DUBLIN, Calif. - The federal all-women's prison in Dublin, which earned the notorious "Rape Club" nickname, now has the most security cameras of any prison in the western region, government attorneys said, while incarcerated women are still complaining of sexual assault and poor healthcare.
FCI Dublin currently has 385 cameras online, the most of any prison across 19 institutions, the US Attorneys Office said Monday in court filings. Last year at this time, there were 198.
The cameras – or lack thereof – are relevant as they became one of the several flashpoints during the trials of several correctional officers found guilty of sexual assault at the prison, including the trial of former Warden Ray Garcia, who was sentenced to nearly six years in prison himself. Officers knew the places that had blind spots and took incarcerated women there to have sex, knowing there would be no visual evidence, prison employees and women testified.
This was just one of the many positive changes at FCI Dublin, US attorneys Jesse Laslovich, Abbie JN Cziok, Mark Steger Smith and Timothy Tatarka filed in U.S. District Court in Northern California, responding to a class action suit filed by the California Coalition for Women Prisoners in Oakland in August.
The US attorneys are representing the Bureau of Prisons. Other changes they cited include a recap of the eight officers who have been indicted by the government for sexual assault, the 19 additional employees placed on leave during sexual assault investigations, completely new management at FCI Dublin and the robust mental and psychological care the incarcerated women are now receiving.
"The overwhelming majority" of the women's complaints center on "past misconduct," by officers who have been prosecuted, terminated, transferred, investigated, placed on leave, cleared or died, the BOP lawyers wrote. "The few remaining declarations alleging more recent misconduct demonstrate that BOP has promptly addressed those allegations and no threat remains."
The US attorneys continued that the women can not claim that there is still "irreparable harm" at the prison because the BOP has been taking steps to address their complaints.
The US attorneys did concede that there were problems in the past, but they don't exist anymore.
"Undeniably, in the years leading up to the above-described investigation, FCI Dublin was afflicted with several problem corrections officers and supervisors who inflicted sexual abuse and harassment, who covered up such acts, and who retaliated against informers," the US attorneys wrote. "But when these problems were discovered and brought to light, BOP worked diligently alongside the FBI and OIG to remove the bad actors and otherwise remedy deficiencies at the facility. There is no ongoing problem for the Court to address via injunction."
But that's not how many women and attorneys representing the California Coalition for Women Prisoners see it.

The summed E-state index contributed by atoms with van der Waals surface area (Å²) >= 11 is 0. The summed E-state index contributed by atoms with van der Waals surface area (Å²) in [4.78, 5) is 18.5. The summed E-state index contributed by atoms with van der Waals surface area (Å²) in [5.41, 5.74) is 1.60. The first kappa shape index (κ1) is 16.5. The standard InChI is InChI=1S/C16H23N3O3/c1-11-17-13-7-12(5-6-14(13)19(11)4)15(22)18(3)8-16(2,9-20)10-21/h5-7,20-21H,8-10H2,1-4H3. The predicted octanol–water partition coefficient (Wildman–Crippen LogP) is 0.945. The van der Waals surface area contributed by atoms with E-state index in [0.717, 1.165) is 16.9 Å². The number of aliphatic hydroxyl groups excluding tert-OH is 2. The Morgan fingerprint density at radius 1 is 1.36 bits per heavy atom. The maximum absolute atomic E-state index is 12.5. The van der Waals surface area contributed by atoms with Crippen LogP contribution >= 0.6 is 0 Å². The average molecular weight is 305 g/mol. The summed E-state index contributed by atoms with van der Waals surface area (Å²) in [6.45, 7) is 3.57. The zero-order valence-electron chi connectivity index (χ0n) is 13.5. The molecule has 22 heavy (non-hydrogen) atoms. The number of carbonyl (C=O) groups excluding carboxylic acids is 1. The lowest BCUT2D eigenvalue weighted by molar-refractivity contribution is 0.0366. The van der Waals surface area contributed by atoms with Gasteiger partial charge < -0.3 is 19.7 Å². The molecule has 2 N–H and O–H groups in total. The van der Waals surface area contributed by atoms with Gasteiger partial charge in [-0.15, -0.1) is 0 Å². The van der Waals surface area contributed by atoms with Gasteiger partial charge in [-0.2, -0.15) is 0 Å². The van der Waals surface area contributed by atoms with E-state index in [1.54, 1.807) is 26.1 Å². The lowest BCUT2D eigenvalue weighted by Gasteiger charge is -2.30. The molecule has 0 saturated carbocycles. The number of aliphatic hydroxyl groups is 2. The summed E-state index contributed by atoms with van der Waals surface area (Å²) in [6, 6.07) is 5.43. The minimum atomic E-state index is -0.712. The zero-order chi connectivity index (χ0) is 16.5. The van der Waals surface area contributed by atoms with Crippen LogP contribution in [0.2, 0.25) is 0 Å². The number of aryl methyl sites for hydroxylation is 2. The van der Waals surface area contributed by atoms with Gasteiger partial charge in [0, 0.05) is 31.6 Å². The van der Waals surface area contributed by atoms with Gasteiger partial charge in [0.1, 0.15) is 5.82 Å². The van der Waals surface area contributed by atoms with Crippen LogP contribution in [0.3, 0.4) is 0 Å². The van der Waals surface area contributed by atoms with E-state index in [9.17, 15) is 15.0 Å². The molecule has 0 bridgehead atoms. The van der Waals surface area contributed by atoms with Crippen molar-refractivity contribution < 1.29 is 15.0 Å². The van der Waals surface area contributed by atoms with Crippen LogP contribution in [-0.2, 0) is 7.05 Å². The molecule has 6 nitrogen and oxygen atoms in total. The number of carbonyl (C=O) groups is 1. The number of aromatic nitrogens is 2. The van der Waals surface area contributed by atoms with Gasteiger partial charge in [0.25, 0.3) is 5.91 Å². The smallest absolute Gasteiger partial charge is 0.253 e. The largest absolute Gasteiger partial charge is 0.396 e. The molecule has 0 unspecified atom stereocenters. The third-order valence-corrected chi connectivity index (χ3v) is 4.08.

"It's ridiculous to claim everything is fine," one of the plaintiffs' attorneys, Kara Janssen, told KTVU on Tuesday. "Of course, there continues to be harm. We have multiple reports that there is still ongoing sexual assault. We have reports of overly invasive strip searchers, officers walking into showers and in their cells when the women are changing. Officers who were walked off the job have now returned. And yes, there are still reports of retaliation."
As for the cameras, Janssen said that there are still plenty of dead spots around the prison which aren't captured by the technolgoy. Also, none of the correctional officers wear body cameras, which most local law enforcement officers do.
Separately, Laura Denise Russell, a woman incarcerated at FCI Dublin, and her husband, contacted KTVU to describe how she is not receiving proper medical care.
She said her right elbow was injured when a correctional officer shoved open her door on Oct. 4 and she has yet to receive an X-ray to see if her arm was fractured. She has also not received any inflammatory medication and her pain level is high.
Plus, Russell said she came to the prison with prescriptions to help her with Ménière disease, which causes vertigo, and her thyroid. According to her, the prison will not give her those medications.
She said she was also denied a low sodium diet to help her curb her migraines.
Russell said she's not alone either. Other incarcerated women have had no mammograms despite finding lumps in their breasts, have had their depression medications stopped and had no medical checks within 14 days of arrival.
Janssen said that in her opinion, despite what the government claims, "there has been no meaningful change" at FCI Dublin.
That will only come, Janssen said, if there is some indepdent oversight in the form of a special master appointed to oversee the prison.
And if there have been any changes for the better, Janssen said, they only came about as a result of "intense pressure," prompted by the class action suit.
Lisa Fernandez is a reporter for KTVU. Email Lisa at email@example.com or call her at 510-874-0139. Or follow her on Twitter @ljfernandez